Use the tips of your flat nose pliers to squish the wire fold, making it as flat as possible.
The shorter end of the wire should run below the bead:
Your wire should now look like this:
Now move to the Sharpie mark at the other end of your wire:
Make the same kind of bend as you did with the first end of the wire, and flatten this bend with your flat nose pliers.
Both wire ends should run below the bead.
Now your wire should look like this:
Now it’s time to shape your ring around the mandrel (or whatever you’re using for your mandrel).
Place the ring on the mandrel, centered on the proper ring size, with your thumb on top of the bead.
The two folded wire ends will be your ring shaft.
The two long, straight wire ends will be your wrap wires (which we’ll use later).
With your ring on the mandrel, use the fingers of your other hand to shape the folded wires tightly around the mandrel to form the ring shaft:
Your ring should look something like this:
Use your round nose pliers to curve and shape the ends of your ring shaft more accurately:
Slide your ring back on the mandrel to shape it up a bit more.
Pull the long, straight wire ends outward, away from the ring:
Wrap one of the long, straight wire ends across the ring, so that it rests across the other side of the ring shank:
Remove the ring from the mandrel, and wrap the long, straight wire tightly around that side of the ring shank:
Now move to the other long, straight wire end, so we can wrap this wire around the other side of the ring shank.
Wrap it across the ring, so that it rests across the other side of the ring shank.
Then wrap the long, straight wire tightly around that side of the ring shank.
Now each long wire end is wrapped around the opposite side of the ring shank:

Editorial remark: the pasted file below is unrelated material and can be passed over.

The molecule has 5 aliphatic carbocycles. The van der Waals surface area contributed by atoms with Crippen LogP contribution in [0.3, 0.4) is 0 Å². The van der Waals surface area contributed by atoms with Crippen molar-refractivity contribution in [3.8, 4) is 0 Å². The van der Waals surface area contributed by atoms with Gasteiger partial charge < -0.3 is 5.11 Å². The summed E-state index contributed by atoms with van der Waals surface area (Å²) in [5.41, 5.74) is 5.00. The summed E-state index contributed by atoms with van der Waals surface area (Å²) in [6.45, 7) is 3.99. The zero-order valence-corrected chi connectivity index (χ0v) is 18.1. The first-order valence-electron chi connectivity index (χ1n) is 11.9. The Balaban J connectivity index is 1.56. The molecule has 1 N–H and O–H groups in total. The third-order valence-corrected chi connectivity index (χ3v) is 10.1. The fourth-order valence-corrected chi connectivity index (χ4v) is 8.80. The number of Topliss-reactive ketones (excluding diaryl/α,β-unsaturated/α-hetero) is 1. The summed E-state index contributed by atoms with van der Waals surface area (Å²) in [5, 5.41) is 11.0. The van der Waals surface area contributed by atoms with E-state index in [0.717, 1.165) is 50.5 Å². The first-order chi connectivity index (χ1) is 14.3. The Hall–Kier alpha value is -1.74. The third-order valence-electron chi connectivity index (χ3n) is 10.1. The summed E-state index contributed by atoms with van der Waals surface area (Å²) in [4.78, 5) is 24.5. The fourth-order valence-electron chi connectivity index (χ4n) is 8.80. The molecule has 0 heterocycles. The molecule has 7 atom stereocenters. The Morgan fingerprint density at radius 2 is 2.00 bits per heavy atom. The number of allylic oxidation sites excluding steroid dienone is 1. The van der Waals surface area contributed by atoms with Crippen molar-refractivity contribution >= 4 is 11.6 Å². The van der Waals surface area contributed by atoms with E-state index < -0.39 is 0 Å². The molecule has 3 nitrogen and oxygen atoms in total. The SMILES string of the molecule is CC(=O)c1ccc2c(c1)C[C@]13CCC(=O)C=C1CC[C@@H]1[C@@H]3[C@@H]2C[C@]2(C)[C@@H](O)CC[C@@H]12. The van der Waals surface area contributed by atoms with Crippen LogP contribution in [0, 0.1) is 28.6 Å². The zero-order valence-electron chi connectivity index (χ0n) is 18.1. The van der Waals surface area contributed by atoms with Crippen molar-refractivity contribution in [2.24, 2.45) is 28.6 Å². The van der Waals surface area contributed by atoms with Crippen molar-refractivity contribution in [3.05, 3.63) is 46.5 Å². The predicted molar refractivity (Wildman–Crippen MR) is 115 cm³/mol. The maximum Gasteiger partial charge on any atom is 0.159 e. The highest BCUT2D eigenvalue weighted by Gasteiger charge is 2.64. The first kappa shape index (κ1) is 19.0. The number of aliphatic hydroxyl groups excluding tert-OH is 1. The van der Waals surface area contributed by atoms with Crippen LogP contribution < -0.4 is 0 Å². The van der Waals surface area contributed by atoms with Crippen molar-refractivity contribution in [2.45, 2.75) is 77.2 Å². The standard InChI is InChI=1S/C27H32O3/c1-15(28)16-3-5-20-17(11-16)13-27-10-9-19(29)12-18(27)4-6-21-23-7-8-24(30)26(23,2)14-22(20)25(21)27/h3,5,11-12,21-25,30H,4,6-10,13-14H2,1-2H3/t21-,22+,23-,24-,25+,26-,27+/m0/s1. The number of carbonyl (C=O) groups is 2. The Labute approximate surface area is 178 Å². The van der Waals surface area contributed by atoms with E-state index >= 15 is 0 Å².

Now make another tight wrap with each wire end, right below the first wraps:
Make a couple more wraps with each wire end, for a total of four or five wraps on each side of the ring shank:
Use your wire cutter to cut off one of the wire ends, as closely as possible to the ring shank:
Then use your chain nose pliers to tightly squeeze down the wire end, so it doesn’t poke or scratch anything:
Cut and squeeze down the second wire end.
And your ring is finished!
You may want to put it back on the mandrel for some final shaping up.
While it’s on the mandrel, you can also hammer the shaft (but not the wire wraps) with a nylon, rubber, or plastic hammer – to work-harden the wire and make the ring sturdier.
The underside of your finished ring should look something like this:
And the rest of your adjustable wire wrap ring will probably look like this:
Below is another view of the three-bead version:
Want to Learn the Basics of
Designing Your Own Wire Jewelry?
In my Design and Make Artistic Jewelry Components video class, you’ll learn how to get great ideas for wire jewelry designs – and then follow my easy system for turning those ideas into successful pieces of jewelry.
By the end of this online video class, you’ll be designing and making your own artistic earwires, clasps, connectors, and pendant bails.
You’ll also learn my tips for making wire jewelry more easily, with more professional looking results.